USDA cites Harvard med school primate center in Southboro

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Please contact Elizabeth Goldentyer to demand that Harvard Medical School receive the largest fine possible under the Animal Welfare Act for the negligence which killed a monkey during an imaging procedure.

This is the third time in 1 1/2 years that negligence at the Medical School has killed a primate. During the same time period Harvard University negligence killed a goat, and negligence at two Harvard Medical School affiliated Hospitals killed another five animals. So far the USDA has issued only an Official Warning against Harvard's Medical School. Clearly USDA inaction has contributed to the continuing deaths at these facilities.

Please insist that the USDA issue a fine, and let Dr. Goldentyer know that you hold her personally responsible for the USDA's inaction, and the deaths of these animals. She MUST take action now!

Dr. Elizabeth Goldentyer
USDA/APHIS/AC
920 Main Campus Drive, Suite 2000
Raleigh, NC 27606

919-855-7100
Betty.J.Goldentyer@usda.gov

http://www.telegram.com/article/20120111/NEWS/101119932/1003/NEWS03

USDA cites Harvard med school primate center in Southboro

By Elaine Thompson, Telegram & Gazette, Wednesday, January 11, 2012

SOUTHBORO — The U.S. Department of Agriculture has cited Harvard Medical School’s Primate Research Center with five non-compliances of the federal animal welfare act. One of the citations involves the death of a research monkey.

David Sacks, a USDA spokesman, yesterday confirmed the citations, but said they would not be considered violations unless an investigation deemed that. He said there has been no action taken at this point and he does not know if an investigation will result from the citations.

He said the department’s animal and plant health inspection services performs unannounced inspections of all zoos, circuses and facilities that use warm-blooded animals for medical research to make sure they are in compliance with the federal act’s care standards.

Noncompliant items are categorized in three different groups: direct impact on the welfare of an animal, which is the most serious; non-direct impact on animals; and repeat, something cited on a previous inspection report.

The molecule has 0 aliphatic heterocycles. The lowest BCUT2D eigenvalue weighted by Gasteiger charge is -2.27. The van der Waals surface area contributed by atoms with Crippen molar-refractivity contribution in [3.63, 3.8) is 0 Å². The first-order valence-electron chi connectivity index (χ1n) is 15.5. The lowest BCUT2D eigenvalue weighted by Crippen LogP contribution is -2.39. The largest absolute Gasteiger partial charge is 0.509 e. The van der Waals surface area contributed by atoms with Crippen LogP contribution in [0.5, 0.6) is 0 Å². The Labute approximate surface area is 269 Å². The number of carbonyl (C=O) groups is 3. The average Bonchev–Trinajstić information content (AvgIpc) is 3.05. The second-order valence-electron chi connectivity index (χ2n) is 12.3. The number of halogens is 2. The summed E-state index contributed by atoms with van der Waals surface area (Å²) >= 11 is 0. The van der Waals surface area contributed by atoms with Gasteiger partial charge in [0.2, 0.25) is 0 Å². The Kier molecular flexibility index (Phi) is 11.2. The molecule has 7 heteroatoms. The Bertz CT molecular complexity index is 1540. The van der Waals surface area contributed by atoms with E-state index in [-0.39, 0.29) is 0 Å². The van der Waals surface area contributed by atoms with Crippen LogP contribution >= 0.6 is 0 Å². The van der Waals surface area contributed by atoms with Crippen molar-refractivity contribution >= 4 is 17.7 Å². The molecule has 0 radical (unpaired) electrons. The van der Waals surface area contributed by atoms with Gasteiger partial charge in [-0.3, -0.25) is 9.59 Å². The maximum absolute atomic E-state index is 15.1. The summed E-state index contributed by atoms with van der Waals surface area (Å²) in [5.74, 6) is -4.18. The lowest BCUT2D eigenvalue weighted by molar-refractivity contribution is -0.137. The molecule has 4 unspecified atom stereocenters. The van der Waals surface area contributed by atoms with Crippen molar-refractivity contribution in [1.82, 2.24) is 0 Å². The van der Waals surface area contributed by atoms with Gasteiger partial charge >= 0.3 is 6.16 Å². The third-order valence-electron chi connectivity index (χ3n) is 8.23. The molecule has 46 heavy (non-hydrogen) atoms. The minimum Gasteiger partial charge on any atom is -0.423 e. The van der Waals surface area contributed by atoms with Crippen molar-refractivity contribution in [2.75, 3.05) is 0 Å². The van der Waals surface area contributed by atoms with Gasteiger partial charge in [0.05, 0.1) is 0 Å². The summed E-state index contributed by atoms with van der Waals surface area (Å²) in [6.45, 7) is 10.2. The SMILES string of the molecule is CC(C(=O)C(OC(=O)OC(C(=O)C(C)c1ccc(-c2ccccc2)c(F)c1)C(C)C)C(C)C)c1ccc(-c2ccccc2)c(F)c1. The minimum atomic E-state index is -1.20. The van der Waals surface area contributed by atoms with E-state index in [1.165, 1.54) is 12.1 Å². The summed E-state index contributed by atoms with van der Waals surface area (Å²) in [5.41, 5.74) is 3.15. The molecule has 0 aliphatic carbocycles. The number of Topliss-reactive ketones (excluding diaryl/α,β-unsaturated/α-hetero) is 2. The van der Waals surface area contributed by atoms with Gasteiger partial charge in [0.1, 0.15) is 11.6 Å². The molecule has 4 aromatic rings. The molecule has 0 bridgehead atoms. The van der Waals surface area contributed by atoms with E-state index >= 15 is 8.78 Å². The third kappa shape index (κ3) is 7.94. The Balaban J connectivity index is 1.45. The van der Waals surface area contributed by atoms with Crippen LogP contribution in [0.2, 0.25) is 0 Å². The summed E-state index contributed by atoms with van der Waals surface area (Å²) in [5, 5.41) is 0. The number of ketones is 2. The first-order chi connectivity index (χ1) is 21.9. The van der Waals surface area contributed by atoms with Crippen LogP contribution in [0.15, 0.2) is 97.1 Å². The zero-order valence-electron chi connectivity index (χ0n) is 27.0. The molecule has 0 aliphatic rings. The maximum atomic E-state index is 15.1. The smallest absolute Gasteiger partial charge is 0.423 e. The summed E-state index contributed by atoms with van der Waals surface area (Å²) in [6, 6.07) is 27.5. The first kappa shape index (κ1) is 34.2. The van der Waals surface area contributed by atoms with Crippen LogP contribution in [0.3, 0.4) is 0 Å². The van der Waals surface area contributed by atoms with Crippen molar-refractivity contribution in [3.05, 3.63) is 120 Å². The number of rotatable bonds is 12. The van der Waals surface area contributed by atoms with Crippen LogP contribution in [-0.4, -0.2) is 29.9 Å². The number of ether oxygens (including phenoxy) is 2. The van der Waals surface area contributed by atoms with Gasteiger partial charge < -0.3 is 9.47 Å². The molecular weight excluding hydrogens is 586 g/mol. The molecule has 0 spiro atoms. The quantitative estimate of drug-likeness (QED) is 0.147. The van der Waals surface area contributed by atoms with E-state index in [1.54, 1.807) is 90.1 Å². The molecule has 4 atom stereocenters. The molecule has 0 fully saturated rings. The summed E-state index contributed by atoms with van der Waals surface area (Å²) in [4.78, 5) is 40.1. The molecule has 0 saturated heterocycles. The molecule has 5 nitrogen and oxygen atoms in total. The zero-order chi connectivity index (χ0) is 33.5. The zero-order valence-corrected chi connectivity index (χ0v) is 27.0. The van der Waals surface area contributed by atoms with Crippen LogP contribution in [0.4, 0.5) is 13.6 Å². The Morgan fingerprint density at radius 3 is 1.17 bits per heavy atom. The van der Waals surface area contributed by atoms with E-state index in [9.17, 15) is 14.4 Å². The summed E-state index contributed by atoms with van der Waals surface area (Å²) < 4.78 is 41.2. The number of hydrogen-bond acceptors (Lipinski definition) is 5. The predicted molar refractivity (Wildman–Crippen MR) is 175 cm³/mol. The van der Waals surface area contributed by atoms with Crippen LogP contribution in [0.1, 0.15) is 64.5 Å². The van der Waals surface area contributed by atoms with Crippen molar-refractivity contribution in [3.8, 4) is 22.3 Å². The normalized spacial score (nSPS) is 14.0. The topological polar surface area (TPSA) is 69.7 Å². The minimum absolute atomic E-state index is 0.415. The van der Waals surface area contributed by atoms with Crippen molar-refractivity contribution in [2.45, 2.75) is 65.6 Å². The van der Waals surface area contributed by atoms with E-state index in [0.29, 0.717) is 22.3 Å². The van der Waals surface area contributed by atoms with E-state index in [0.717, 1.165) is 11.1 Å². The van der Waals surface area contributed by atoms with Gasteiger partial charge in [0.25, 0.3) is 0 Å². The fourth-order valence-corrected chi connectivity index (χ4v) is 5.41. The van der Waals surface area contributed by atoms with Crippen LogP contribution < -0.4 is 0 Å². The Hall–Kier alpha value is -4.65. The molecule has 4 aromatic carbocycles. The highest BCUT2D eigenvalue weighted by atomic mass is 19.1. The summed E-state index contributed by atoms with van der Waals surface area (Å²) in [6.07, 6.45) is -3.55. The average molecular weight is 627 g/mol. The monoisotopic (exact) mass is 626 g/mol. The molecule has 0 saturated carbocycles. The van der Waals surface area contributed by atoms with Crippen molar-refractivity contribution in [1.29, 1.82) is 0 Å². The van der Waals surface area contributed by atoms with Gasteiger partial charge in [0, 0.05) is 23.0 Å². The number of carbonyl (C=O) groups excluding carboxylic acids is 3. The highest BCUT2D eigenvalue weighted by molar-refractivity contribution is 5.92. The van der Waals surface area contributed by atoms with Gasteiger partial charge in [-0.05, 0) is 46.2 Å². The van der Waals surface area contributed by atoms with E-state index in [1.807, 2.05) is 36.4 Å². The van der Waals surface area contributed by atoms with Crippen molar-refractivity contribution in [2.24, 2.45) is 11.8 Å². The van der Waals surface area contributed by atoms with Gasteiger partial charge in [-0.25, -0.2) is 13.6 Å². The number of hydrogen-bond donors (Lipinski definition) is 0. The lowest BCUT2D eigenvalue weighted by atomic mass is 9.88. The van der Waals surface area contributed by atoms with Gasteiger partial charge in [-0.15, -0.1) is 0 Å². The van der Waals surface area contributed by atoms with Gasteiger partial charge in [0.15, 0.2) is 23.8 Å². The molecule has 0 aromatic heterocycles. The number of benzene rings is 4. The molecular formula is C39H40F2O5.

One citation involves the death of one of the facility’s 2,098 monkeys in October. A research staff person caught it with a hand-held net after it escaped from its enclosure while the staff was trying to take it to another room for a short procedure. After the procedure was completed, the animal died.

According to a Dec. 12 inspection report, the facility immediately took appropriate steps after the incident. The research staff member was provided additional instruction and retraining. Additional procedures as well as modifications to the research protocol were made.

Three citations dealt with three primary enclosures, including the size being too small. The fifth citation involved patchy hair loss or unusual behaviors of four monkeys, which can be signs of an animal being in psychological distress. The report said the facility corrected all of the citations.

Mr. Sacks, the USDA spokesman, said the agency takes all non-compliances seriously.

“Is five a pretty large number of non-compliances? It is. But are they reaching a level of egregious mishandling or systemic problems in terms of inhumane treatment of animals? I don’t see that here,” he said.

Michael Budkie, cofounder and executive director of Stop Animal Exploitation Now, said a non-compliance of the animal welfare act should be considered a violation. He said the facility has been cited for deaths of primates. One of the latest five non-compliances regarding the inadequate size of an enclosure was a repeat citation.

“I believe that the primate research center has demonstrated an ongoing pattern of negligence. The only meaningful regulatory step the USDA can issue is a fine,” he said.

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